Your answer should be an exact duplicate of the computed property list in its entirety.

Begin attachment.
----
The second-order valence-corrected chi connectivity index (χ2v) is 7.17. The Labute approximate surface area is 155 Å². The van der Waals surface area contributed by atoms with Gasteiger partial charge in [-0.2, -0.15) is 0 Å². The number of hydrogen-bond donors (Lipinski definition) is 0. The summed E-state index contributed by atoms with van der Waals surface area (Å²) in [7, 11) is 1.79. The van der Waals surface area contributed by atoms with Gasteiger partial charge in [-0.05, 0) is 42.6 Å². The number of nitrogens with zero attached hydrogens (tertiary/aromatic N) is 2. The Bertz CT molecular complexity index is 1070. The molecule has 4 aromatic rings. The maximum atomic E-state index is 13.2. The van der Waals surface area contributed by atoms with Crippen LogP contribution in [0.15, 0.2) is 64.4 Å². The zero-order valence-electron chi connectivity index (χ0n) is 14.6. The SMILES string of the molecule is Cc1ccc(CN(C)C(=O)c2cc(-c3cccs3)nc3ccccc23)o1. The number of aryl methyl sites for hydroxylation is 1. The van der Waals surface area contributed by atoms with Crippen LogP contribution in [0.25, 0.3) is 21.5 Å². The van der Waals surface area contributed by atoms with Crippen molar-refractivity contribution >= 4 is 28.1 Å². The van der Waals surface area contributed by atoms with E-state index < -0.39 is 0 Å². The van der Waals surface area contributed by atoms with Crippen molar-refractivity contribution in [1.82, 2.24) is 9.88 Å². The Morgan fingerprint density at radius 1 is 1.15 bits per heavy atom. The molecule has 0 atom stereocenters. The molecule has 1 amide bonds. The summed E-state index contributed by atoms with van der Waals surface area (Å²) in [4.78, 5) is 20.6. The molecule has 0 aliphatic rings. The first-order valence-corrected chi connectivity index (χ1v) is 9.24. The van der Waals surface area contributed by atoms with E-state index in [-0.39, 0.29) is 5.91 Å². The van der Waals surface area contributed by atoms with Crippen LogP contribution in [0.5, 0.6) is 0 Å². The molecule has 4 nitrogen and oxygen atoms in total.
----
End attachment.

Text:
The second-order valence-corrected chi connectivity index (χ2v) is 7.17. The Labute approximate surface area is 155 Å². The van der Waals surface area contributed by atoms with Gasteiger partial charge in [-0.2, -0.15) is 0 Å². The number of hydrogen-bond donors (Lipinski definition) is 0. The summed E-state index contributed by atoms with van der Waals surface area (Å²) in [7, 11) is 1.79. The van der Waals surface area contributed by atoms with Gasteiger partial charge in [-0.05, 0) is 42.6 Å². The number of nitrogens with zero attached hydrogens (tertiary/aromatic N) is 2. The Bertz CT molecular complexity index is 1070. The molecule has 4 aromatic rings. The maximum atomic E-state index is 13.2. The van der Waals surface area contributed by atoms with Crippen LogP contribution in [0.15, 0.2) is 64.4 Å². The zero-order valence-electron chi connectivity index (χ0n) is 14.6. The SMILES string of the molecule is Cc1ccc(CN(C)C(=O)c2cc(-c3cccs3)nc3ccccc23)o1. The number of aryl methyl sites for hydroxylation is 1. The van der Waals surface area contributed by atoms with Crippen LogP contribution in [0.25, 0.3) is 21.5 Å². The van der Waals surface area contributed by atoms with Crippen molar-refractivity contribution >= 4 is 28.1 Å². The van der Waals surface area contributed by atoms with E-state index < -0.39 is 0 Å². The van der Waals surface area contributed by atoms with Crippen molar-refractivity contribution in [1.82, 2.24) is 9.88 Å². The Morgan fingerprint density at radius 1 is 1.15 bits per heavy atom. The molecule has 0 atom stereocenters. The molecule has 1 amide bonds. The summed E-state index contributed by atoms with van der Waals surface area (Å²) in [4.78, 5) is 20.6. The molecule has 0 aliphatic rings. The first-order valence-corrected chi connectivity index (χ1v) is 9.24. The van der Waals surface area contributed by atoms with E-state index in [-0.39, 0.29) is 5.91 Å². The van der Waals surface area contributed by atoms with Crippen LogP contribution in [0.5, 0.6) is 0 Å². The molecule has 4 nitrogen and oxygen atoms in total.